It is best to have a budget between six to a year, but the ideal is to have at least 2-3 years. If you are raising capital, even though it will be hard to request more than necessary, it is always a good idea to try. Most investors will not fall for it without a well-explained and evidenced reason to do so. A startup expenses sheet is essential to know the cash or budget you need. 

Remember to use your money wisely, because you may not receive any for a long time. If your startup expenses sheet shows you have a deficit compared to your budget, you need to lower your expenses.   

You can get more knowledge from this article: Business Startup Costs: It’s in the Details.

Startup costs vary from business to business, depending on the nature and scope of your venture. If you have a generous budget and a skilled team of professionals, you have more flexibility. However, for most individuals starting with a limited budget, it’s crucial to be mindful of expenses. Utilize a startup expenses sheet to analyze and determine your specific needs. Keep in mind that Zona Shoppers offers convenient e-commerce solutions with competitive prices and comprehensive services.

20 Common Startup Costs for a Small Business, Along with an Approximate Range of How Much Each Cost May Amount to:

  1. Business registration and legal fees: $500 – $2,000
  2. Office space or rent: $500 – $5,000 per month
  3. Utilities (electricity, water, internet): $100 – $500 per month
  4. Office furniture and equipment: $1,000 – $5,000
  5. Computer hardware and software: $1,000 – $3,000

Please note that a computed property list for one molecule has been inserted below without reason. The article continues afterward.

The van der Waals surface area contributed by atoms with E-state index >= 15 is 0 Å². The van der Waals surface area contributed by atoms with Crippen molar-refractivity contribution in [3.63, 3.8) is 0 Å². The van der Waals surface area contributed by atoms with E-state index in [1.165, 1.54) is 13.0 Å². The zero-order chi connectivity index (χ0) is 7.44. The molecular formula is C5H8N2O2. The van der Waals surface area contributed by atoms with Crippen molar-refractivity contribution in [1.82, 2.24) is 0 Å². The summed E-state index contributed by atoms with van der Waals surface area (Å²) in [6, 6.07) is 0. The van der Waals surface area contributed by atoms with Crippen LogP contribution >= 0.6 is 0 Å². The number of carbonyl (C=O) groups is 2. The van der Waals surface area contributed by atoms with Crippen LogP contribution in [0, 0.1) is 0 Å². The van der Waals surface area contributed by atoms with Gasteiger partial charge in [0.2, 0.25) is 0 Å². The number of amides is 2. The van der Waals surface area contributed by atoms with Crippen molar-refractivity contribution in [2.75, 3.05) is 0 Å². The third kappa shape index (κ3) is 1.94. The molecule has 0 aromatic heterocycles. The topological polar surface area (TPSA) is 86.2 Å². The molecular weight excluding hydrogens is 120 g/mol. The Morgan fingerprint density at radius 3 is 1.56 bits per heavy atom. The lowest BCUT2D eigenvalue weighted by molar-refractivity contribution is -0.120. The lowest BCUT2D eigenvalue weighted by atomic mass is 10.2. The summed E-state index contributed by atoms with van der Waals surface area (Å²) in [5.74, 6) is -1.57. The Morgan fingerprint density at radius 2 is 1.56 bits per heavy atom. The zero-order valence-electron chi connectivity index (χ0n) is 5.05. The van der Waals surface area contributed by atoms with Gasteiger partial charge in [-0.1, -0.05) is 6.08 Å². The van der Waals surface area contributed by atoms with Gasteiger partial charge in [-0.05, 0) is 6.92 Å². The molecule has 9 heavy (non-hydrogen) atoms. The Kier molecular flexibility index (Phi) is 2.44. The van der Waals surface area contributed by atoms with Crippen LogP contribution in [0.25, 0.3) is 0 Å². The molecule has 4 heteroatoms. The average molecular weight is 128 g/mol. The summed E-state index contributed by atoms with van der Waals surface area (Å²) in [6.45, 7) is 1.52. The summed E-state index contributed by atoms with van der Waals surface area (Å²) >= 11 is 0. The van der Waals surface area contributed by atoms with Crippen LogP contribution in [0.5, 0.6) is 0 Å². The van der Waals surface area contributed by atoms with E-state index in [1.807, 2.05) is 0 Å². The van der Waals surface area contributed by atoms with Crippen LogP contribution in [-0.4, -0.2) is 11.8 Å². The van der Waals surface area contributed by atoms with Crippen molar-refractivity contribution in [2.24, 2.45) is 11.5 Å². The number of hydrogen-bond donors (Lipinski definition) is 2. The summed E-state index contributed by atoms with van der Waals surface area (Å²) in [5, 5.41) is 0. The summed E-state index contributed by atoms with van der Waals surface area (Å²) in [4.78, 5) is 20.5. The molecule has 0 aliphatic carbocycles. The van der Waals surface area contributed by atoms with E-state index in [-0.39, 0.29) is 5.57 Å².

6. Website development and hosting: $1,000 – $5,000
  7. Marketing and advertising expenses: $500 – $5,000
  8. Initial inventory or raw materials: $1,000 – $10,000
  9. Packaging and shipping supplies: $200 – $1,000
  10. Business licenses and permits: $50 – $500
  11. Insurance premiums (general liability, property, etc.): $500 – $2,000 per year
  12. Professional services (accountant, lawyer, consultant): $1,000 – $5,000
  13. Logo design and branding materials: $500 – $2,000
  14. Market research and analysis: $500 – $2,000
  15. Initial advertising and promotional campaigns: $500 – $5,000
  16. Employee salaries and benefits: Varies based on positions and industry
  17. Training and onboarding costs: $500 – $2,000
  18. Travel expenses (for business meetings or trade shows): $500 – $3,000
  19. Maintenance and repairs for equipment or property: $500 – $2,000
  20. Miscellaneous expenses (office supplies, signage, signage installation): $200 – $1,000